William Wegman

William Wegman
William Wegman
How a coin toss sent art to the dogs

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WILLIAM WEGMAN IS ONE OF THOSE LUCKY PEOPLE WHO GETS TO TAKE HIS DOGS to work. In fact, his dogs are central to his work. Wegman’s brilliantly composed, near-iconic images of his Weimaraner companions have earned the artist-photographer-videographer wide success and international acclaim. His photographs range in style from high art and near-abstraction to playful images of the dogs dressed in human costumes—sometimes as characters from nursery rhymes or fairy tales. But serious or whimsical, there is a painterly artistry in every one of Wegman’s photographs, an attention to light, form, texture and composition that is as much a signature of Wegman’s work as his sleek, silver-toned subjects.

Wegman didn’t start out taking pictures of dogs; in fact, it was not his intention to become a photographer at all. As he explained in a recent interview, “It kind of started in the ‘70s when I got a camera to document some of these ‘happenings’ I was orchestrating. I remember floating styrofoam letters down the Milwaukee River, and I stood over the river at another point and photographed them as they passed under. Over time I started to get concerned with how the photographs looked, and I thought that was kind of a contradiction between my actual motives and what I ended up with. So there was a point where I got to realize that I should be making things for the camera as opposed to finding things for the camera. That was a fundamental difference; that was a ‘eureka’ manifesto moment.”

It wasn’t long before Wegman became an important presence in art circles, but it would be years before an irrepressible Weimaraner pup named Man Ray squirmed his way into Wegman’s world, changing his life and his art forever. Looking at his work now, it would be easy to assume that Wegman chose to get a Weimaraner specifically for the aesthetic qualities it could contribute to an image, but that was not the way it happened at all. “I got Man Ray for Gayle, my wife at the time, who wanted a big, short-haired dog. She liked Dalmatians and German Shorthaired Pointers—and then we came across an ad in the paper that said ‘Weimaraners, $35.’ We took a look and there was this one boy that really caught our fancy. He was about six or seven weeks old and we brought him home. I still wasn’t sure that we were going to keep him, so I had to flip a coin. Tails dog, heads no dog.” Fortunately for Man Ray, for Gayle (we assume) and for Wegman’s legions of fans, the coin came up tails five times in a row.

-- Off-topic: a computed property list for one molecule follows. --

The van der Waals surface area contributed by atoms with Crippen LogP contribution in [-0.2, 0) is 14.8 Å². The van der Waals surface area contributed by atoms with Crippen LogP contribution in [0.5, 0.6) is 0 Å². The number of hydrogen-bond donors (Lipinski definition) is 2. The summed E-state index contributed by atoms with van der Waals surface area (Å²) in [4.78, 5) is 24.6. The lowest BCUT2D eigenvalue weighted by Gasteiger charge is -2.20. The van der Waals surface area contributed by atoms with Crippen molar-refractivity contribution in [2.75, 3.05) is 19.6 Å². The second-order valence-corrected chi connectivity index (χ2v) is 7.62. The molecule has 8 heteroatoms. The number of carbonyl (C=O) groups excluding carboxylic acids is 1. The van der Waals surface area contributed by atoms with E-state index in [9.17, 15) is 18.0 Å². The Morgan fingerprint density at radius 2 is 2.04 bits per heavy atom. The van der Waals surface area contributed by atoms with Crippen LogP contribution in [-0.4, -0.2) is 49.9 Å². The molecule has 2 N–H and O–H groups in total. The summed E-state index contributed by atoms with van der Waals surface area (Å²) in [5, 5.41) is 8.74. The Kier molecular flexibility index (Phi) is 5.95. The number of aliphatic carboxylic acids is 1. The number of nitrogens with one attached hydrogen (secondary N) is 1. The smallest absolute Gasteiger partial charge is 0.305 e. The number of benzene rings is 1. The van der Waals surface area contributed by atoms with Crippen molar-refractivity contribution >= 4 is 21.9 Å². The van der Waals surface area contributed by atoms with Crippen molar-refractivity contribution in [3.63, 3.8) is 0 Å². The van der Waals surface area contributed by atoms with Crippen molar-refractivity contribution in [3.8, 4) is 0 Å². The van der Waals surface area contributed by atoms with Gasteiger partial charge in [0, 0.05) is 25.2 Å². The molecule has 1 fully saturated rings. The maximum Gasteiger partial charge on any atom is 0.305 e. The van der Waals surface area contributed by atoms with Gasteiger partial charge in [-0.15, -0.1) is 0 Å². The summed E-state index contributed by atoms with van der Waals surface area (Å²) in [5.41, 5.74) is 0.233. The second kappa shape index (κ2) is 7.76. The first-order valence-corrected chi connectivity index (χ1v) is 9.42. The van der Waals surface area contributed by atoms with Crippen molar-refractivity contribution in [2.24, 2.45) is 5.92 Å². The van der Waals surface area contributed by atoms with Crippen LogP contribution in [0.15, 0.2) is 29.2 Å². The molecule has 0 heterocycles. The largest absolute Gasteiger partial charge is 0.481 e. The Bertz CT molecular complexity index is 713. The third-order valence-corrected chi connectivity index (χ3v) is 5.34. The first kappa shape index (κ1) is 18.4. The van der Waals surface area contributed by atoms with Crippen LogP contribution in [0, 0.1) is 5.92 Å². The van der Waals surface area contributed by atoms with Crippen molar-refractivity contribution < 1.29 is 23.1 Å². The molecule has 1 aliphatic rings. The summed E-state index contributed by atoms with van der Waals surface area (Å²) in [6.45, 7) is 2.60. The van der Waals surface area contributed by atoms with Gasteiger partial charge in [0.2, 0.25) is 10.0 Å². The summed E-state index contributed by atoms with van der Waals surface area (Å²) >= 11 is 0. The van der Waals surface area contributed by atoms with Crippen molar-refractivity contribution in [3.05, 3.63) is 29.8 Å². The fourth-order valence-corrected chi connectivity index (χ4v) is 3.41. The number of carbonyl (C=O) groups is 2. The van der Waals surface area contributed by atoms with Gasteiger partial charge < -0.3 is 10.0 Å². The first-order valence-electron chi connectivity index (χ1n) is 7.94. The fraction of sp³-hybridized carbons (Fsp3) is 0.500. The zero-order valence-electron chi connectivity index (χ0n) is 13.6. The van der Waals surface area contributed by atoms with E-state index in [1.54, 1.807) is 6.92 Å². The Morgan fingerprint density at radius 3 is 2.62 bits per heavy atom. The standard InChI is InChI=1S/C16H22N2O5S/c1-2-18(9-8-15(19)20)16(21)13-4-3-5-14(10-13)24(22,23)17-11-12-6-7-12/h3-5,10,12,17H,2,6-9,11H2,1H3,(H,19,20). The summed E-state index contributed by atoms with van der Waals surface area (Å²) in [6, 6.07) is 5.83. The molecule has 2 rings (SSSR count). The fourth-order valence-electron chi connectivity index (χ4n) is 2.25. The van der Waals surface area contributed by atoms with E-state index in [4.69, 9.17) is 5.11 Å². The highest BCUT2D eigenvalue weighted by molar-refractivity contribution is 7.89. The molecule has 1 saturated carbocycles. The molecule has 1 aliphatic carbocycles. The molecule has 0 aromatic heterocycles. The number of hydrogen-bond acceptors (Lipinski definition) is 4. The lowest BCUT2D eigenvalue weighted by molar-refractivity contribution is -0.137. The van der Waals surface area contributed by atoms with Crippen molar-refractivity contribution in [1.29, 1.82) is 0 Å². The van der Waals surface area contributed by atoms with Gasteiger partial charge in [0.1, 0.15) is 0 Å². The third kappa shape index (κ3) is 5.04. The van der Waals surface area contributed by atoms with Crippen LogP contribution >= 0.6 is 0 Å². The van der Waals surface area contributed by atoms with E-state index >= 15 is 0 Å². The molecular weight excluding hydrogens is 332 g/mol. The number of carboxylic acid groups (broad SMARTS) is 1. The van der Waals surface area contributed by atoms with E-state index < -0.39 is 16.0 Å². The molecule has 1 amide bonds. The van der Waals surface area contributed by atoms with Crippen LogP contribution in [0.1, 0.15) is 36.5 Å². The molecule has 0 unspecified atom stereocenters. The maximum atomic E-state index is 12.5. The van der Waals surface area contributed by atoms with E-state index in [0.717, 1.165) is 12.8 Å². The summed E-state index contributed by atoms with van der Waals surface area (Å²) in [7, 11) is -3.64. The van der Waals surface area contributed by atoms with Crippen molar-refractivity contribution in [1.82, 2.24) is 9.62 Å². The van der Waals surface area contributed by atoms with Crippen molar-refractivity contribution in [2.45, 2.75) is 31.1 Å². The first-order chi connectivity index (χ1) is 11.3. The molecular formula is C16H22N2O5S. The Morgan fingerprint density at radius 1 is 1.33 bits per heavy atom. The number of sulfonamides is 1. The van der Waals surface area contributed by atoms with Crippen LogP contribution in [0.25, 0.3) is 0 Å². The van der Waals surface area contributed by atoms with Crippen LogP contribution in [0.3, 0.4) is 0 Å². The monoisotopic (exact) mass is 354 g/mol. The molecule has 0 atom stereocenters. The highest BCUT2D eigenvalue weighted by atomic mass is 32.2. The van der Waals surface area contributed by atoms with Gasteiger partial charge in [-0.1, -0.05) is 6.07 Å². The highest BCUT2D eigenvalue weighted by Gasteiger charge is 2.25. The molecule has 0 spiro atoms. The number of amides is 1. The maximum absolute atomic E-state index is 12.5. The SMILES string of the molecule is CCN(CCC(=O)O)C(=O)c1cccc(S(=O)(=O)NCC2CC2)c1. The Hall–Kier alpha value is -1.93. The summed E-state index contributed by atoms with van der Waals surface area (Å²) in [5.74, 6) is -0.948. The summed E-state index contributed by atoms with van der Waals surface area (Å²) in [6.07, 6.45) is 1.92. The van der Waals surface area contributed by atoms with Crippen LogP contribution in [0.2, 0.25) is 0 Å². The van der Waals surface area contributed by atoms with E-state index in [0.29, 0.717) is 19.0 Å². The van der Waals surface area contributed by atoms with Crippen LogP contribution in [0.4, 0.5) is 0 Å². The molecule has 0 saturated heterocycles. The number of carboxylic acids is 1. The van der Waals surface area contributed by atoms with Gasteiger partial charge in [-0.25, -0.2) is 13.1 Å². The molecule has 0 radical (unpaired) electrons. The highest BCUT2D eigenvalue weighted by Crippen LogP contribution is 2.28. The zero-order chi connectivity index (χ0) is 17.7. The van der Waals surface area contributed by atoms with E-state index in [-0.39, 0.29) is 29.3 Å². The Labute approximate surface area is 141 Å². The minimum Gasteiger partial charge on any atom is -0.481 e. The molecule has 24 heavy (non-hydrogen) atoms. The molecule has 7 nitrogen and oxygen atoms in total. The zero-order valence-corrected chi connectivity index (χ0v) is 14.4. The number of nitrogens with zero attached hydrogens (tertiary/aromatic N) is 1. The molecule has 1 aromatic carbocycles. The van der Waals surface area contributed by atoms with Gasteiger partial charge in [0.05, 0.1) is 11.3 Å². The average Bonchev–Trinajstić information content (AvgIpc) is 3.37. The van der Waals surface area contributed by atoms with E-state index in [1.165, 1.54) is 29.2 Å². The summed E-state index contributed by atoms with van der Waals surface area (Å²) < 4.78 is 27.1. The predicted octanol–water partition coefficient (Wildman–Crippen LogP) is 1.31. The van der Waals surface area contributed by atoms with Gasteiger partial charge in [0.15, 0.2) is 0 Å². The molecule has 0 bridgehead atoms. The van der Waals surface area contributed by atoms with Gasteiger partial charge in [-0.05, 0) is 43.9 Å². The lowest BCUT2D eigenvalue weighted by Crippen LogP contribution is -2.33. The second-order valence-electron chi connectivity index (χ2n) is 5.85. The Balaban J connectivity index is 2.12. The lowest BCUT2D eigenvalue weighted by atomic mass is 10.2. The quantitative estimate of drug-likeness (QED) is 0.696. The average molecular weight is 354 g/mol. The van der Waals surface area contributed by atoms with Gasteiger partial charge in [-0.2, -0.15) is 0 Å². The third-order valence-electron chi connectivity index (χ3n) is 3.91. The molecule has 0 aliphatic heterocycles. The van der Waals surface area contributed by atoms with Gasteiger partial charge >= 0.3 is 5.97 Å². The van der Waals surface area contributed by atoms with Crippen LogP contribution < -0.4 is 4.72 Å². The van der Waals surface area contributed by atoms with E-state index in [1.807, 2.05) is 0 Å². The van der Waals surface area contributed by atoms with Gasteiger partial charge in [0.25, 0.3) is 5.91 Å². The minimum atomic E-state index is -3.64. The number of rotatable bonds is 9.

As for Man Ray becoming a photographic subject, that wasn’t entirely Wegman’s idea either. “I was setting things up in my studio and the dog would kind of get in my way. I’d tie him up but he’d start whining, so I’d let him loose, and he always seemed to want to be in the space that I was activating with these objects I was photographing. So I did take his picture and figured out ways to include him now and then, and he was always very happy when that happened.” The rest, of course, is art history.